So what’s left? Well, let me get back to the topic of this post, green beans. Ah yes, we have a lot of green beans.  So tonight, while trying to watch Noah, I froze 7 -1-gallon freezer bags of green beans.  I wrote a Hub page a few years ago on how to freeze green beans, I’ll have to see if I can find it. Otherwise, I use this recipe here from Better Homes and Gardens.

After the green beans and tomatoes, I’ll be freezing beets and brussels sprouts and then finally green, red and yellow peppers. This fall, which is only a few weeks away, I am going to try canning apples for apple pie. I usually just slice up the apples and freeze them but I want to try something different. The reason I freeze all of our vegetables is because it is easy, I’m not fussing with tight lids and we prefer our veggies not only look fresh but taste fresh- steamed not cooked. Freezing really works well for our tastes and preferences.

I hope everyone is having a great weekend. Even though it sounds like I’ve been stuck in the kitchen the whole time, I actually found time for a long hike in the woods, a delicious fish dinner by the lake (with hubby) and a great documentary on food-The Future of Food as well as Noah w/Russell Crowe, need I say more? Didn’t think so. 🙂 Have a great rest of your weekend.

Invest in yourself-the food you eat

invest in yourself

The real reason behind starting this blog several years ago was to voice my concerns about food safety and to journal about my family’s shift to an organic diet.  The desire to eat more organic food really struck me after reading story after story about all the additives in processed food.

When my husband and I married we had two very different eating styles that came from two entirely different lifestyles. He from a family that ate a lot of sweets and fattening food (and are now paying for it), and I who had been out on my own for many years eating whatever I could afford.  My husband wasn’t about to sit down to a meal of tuna sandwiches or mac and cheese any more than I was going to sit down to bratwurst, mashed potatoes, and gravy.  So, I needed to come up with a compromise. Eventually, I created a menu that included all of the healthiest things from each other’s diets and then as the years went on began to substitute them with the organic versions.

In 2004, after researching organic food, we started purchasing from the Organic Valley (OV) product line. Organic Valley headquarters are located in LaFarge, WI not far from where we live.  We chose OV after reading about their products, their farmers, and their founder.  Some of the first products we tried, and have stayed with for 10 years now, are OV milk, butter, eggs, and cheese.  We stopped buying canned vegetables and fruits at the grocery store and instead purchase fresh or frozen. I also purchase large amounts of green beans, squash, peppers and strawberries to freeze for meals throughout the winter.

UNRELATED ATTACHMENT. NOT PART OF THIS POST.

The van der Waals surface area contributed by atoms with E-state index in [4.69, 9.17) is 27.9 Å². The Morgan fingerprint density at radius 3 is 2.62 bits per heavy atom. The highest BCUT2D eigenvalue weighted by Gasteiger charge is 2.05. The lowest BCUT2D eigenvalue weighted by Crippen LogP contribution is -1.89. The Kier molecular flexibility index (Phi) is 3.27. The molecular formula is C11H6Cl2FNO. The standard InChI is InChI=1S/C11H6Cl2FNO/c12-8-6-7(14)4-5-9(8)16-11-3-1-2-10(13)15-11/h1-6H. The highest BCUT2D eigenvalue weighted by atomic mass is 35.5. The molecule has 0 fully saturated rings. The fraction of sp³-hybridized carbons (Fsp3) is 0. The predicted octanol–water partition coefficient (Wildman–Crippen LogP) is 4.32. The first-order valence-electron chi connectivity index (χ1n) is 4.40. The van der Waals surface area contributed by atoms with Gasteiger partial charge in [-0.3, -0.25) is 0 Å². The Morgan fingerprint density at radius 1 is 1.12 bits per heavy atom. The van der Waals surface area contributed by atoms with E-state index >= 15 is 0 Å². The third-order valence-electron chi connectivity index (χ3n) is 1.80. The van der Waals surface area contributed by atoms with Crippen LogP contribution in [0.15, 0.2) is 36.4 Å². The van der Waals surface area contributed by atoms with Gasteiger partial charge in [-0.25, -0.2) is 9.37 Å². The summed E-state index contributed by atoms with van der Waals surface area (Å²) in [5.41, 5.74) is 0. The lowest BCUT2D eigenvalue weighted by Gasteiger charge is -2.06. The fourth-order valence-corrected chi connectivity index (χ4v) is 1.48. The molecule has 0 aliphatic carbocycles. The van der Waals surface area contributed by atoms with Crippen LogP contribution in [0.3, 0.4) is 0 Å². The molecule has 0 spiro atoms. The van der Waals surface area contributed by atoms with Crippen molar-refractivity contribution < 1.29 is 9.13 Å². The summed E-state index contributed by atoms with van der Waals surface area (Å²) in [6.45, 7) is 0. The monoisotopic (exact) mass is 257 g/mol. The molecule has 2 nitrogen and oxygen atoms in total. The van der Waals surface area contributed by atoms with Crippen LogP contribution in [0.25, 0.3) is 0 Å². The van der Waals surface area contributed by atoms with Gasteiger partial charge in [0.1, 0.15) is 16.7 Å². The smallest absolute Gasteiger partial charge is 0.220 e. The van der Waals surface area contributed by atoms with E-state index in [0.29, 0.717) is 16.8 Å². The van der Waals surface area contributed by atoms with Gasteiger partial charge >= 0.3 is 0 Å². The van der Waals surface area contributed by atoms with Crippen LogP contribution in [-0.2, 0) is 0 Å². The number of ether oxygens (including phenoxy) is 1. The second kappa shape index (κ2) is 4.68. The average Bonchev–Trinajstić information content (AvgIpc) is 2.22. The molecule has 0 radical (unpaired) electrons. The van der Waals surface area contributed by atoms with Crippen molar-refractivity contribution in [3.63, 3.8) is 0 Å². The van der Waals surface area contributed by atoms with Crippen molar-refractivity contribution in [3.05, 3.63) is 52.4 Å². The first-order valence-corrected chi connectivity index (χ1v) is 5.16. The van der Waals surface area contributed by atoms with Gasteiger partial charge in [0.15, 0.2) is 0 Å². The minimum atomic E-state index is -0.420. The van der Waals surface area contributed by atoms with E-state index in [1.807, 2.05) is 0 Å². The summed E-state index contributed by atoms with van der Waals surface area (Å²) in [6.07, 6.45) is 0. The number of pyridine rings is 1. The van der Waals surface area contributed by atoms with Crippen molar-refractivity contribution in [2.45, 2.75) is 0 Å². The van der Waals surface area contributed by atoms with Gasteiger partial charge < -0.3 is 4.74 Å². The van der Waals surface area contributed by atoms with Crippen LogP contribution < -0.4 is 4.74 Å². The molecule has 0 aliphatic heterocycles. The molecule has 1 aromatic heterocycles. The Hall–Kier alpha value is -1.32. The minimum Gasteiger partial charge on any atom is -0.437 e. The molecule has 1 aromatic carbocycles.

In 2005 I noticed, after losing 10#, that I felt better than I had in a long time. I had quit smoking and drinking in 2003, started eating organic food in 2004 and was riding bike and hiking again. The list of foods that we had given up by 2005 was pretty long- some processed foods, sugary cereals, canned goods of any kind, non- organic sauces and gravies and non-organic dairy.

My husband had given up chips, cookies and other sweets for bananas and nuts. For a few years, while the organic food movement was getting started, sourcing food was a major problem. In 2007 we signed up for a CSA outside the area driving a 100 miles round-trip for our veggies. Then the following year we found a local one. But by 2009 the local one decided it was too much work and we were without a CSA again.  Since the spring of 2011, we’ve been buying our fruits and veggies from a local vegetable stand. 

People always ask me, ” how can you afford it?” And I answer “how can we not? it’s a lot safer than eating food that contains chemicals and additives and all those mystery ingredients”.

Sticking to an organic diet can be expensive. My husband and I take a lot of flak for choosing this way of life.  Thankfully we have fairly strong arguments against non-organic diets including the fairly obvious evidence of our health and active lifestyle.  As the years have gone by we’ve dropped other things from our diet- processed cookies, cakes, and non-organic condiments. We don’t eat fast food anymore and just recently I gave up salt.

Ten days after I gave up salt I weighed myself and I had lost 10#. No joke. At the same time, I gave up salt I also gave up red meat. I realized that I used a lot of salt on red meat because I didn’t like the taste of it.

The last seven years have been a struggle, my blog didn’t always report that. It isn’t easy to make changes to one’s diet. Sometimes it is not easy to justify the extra or added expense. I’ve had to do a lot of creative budgeting to afford some of the new food choices we’ve made. It’s easy to afford McDonald’s and easier yet to buy a bunch of processed foods and microwave meals every day. There has never been a time I’ve regretted the changes we’ve made or giving up things we liked because they were bad for us. It’s great to be almost fifty years old and feel like I’m in my 30’s. It’s a dream to see the smile on my husband’s face when he sees the progress he had made and the good health benefits he reaps every day.